Non-native Phragmites can negatively affect the biodiversity and ecological functions of invaded habitats, impair the recreational use of wetlands and shorelines, decrease property values, and increase fire risk. This section covers a variety of concerns brought on by the spread of Phragmites throughout the Great Lakes region.
Native Phragmites has been present in North-America for over 3,000 years. However, the non-native Phragmites is now more widespread, particularly in disturbed environment such as roadsides and drainage ditches (visit the Native vs. invasive? and Where is it found?). The spread of non-native Phragmites into natural wetlands of the Great Lakes basin could have detrimental impacts on the native strain. This further increases the complexity of Phragmites management programs, as managers need to develop control strategies that will successfully reduce non-native Phragmites populations without affecting the native strain.
It was long thought that the two strains of Phragmites could not hybridize as they bloom and senesce at different times. However, researchers from the University of Rhode Island were able to produce viable hybrid seedlings by cross-pollinating non-native and native Phragmites. Hybrids were recently discovered in two populations of Lake Erie, but hybridization is still believed to be rather uncommon. Potential large-scale hybridization of the two subspecies nevertheless remains a great concern, as this could lead to a genetic pollution of the native strain, or the creation of an aggressive hybrid.
- Meyerson. 2007. Native versus introduced Phragmites australis– What are the differences and why should we care? Bulletin of the Rhode Island Wild Plant Society.
- Meyerson, Lambertini, McCormick and Whigham. 2012. Hybridization of common reed in North-America? The answer is blowing in the wind. AoB Plants.
- Paul, Vachon, Garroway and Freeland. 2010. Molecular data provide strong evidence of natural hybridization between native and introduced lineages of Phragmites australis in North America. Biological Invasions 12(9): 2967-2973 [visit the Biological Invasions Journal website to read the abstract and get a reprint].
Non-native Phragmites produce large quantities of seed and can expand rapidly via vegetative growth, which enables it to quickly colonize new habitats and dominate areas in which it is established (see the How does it spread? section for more details on its reproduction mechanisms). As with many other invasive species, Phragmites can flourish in a wide range of environmental conditions, such as pH, salinity, or soil type. Several studies have demonstrated that Phragmites tends to become the dominant species in a variety of moist habitats, and that increasing Phragmites generally leads to decreases in the overall biomass, richness and abundance of native plant species.
- Chambers, Meyerson and Saltonstall. 1999. Expansion of Phragmites australis into tidal wetlands of North-America. Aquatic Botany 64(3): 261-273 [visit the Aquatic Botany website to read the abstract and obtain a reprint].
- Holdredge and Bertness. 2011. Litter legacy increases the competitive advantage of invasive Phragmites in New England wetlands. Biological Invasions 13(2): 423-433 [visit the Biological Invasions website to read the abstract and request a reprint].
- Resources: Rudrappa et al. (2007) Root-secreted Allelochemical in the Noxious WeedPhragmites australis Deploys a Reactive Oxygen Species Response and Microtubule Assembly Disruption to Execute Rhizotoxicity. Journal of Chemical Ecology. Volume 33, Number 10 (2007), 1898-1918.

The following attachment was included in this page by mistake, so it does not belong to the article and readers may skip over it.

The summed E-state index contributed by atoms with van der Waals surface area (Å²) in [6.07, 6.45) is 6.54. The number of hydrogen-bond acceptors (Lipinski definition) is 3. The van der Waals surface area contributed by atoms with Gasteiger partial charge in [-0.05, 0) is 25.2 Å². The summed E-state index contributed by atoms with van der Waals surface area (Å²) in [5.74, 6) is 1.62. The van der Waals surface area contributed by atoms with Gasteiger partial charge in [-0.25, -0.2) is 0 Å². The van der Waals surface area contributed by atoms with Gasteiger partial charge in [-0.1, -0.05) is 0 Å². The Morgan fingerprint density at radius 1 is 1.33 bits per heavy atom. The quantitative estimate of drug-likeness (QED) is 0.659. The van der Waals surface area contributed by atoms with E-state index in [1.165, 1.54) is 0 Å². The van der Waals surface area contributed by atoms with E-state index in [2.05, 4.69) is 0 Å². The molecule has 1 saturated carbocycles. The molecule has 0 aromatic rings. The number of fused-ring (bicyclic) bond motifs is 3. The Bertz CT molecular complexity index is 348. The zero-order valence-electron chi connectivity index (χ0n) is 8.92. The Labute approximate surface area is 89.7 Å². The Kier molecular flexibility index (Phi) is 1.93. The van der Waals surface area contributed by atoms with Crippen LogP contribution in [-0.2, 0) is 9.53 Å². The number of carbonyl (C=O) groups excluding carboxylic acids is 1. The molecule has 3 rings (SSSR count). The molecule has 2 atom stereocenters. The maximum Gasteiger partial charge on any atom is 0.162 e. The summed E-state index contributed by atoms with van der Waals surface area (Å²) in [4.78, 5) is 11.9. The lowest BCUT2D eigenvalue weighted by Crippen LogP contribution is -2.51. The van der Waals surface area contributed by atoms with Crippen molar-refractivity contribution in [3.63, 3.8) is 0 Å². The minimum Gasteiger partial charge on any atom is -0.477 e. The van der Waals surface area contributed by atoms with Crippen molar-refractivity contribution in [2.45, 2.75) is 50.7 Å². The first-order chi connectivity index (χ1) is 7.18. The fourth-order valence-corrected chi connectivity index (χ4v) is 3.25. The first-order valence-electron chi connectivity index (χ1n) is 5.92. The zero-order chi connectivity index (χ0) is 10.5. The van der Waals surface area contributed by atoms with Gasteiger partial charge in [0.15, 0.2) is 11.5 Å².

Impacts of non-native Phragmites on animals are less clear and tend to vary between taxa. Phragmites stems and leaves have poor nutritional value and very few organisms seem to be feeding on it in North America. Replacement of native vegetation by the less nutritious Phragmites could have negative consequences for herbivores. And, while Phragmites colonies may provide habitats for certain species, there are many other species that may be negatively impacted by loss of other habitat types.
Fish at their larval and juvenile stages seems to be the most affected by Phragmites. The species produces an abundant litter which can reduce the mobility of juvenile fish in creeks. Effect on mature fish varies among species. Spotkin killifish, mummichog and northern pike were all shown to be less abundant within Phragmites communities.
Currently very little is known about potential impacts of Phragmites on amphibians. Preliminary results of a research conducted in freshwater marshes of Quebec did show no significant impacts on northern leopard frogs, green frogs and spring peeper, while a field experiment conducted in Connecticut found that larval American bullfrogs were positively effected by non-native Phragmites.
- Rogalski and Skelly. 2012. Positive effects of Nonnative Phragmites australis on larval Bullfrogs. PLOS One 7(8).
- Warren, Fell, Grimsby, Buck, Rilling and Fertik. 2001. Rates, patterns, and impacts of Phragmites australis expansion and effects of experimental Phragmites control on vegetation, macroinvertebrates, and fish within tidelands of the lower Connecticut River. Esturaries 24(1): 90-107 [visit the Estuaries website to read the abstract and request a reprint].
Phragmites is an ecosystem engineer- a species that can successfully modify the form and function of the habitats in which it is found. For example, the rapid growth and slow decomposition of above-ground biomass leads to large accumulations of organic material over several growing seasons. This can lead to greater rates of sediments deposition which can increase the elevation of invaded marshes and affect drainage, leading invaded marshes to slowly become drier, in turn, causing further changes in the remnant plant population at a site.
Check out this great fact sheet by the Midwest Invasive Plant Network: Why Should I Care About Invasive Plants?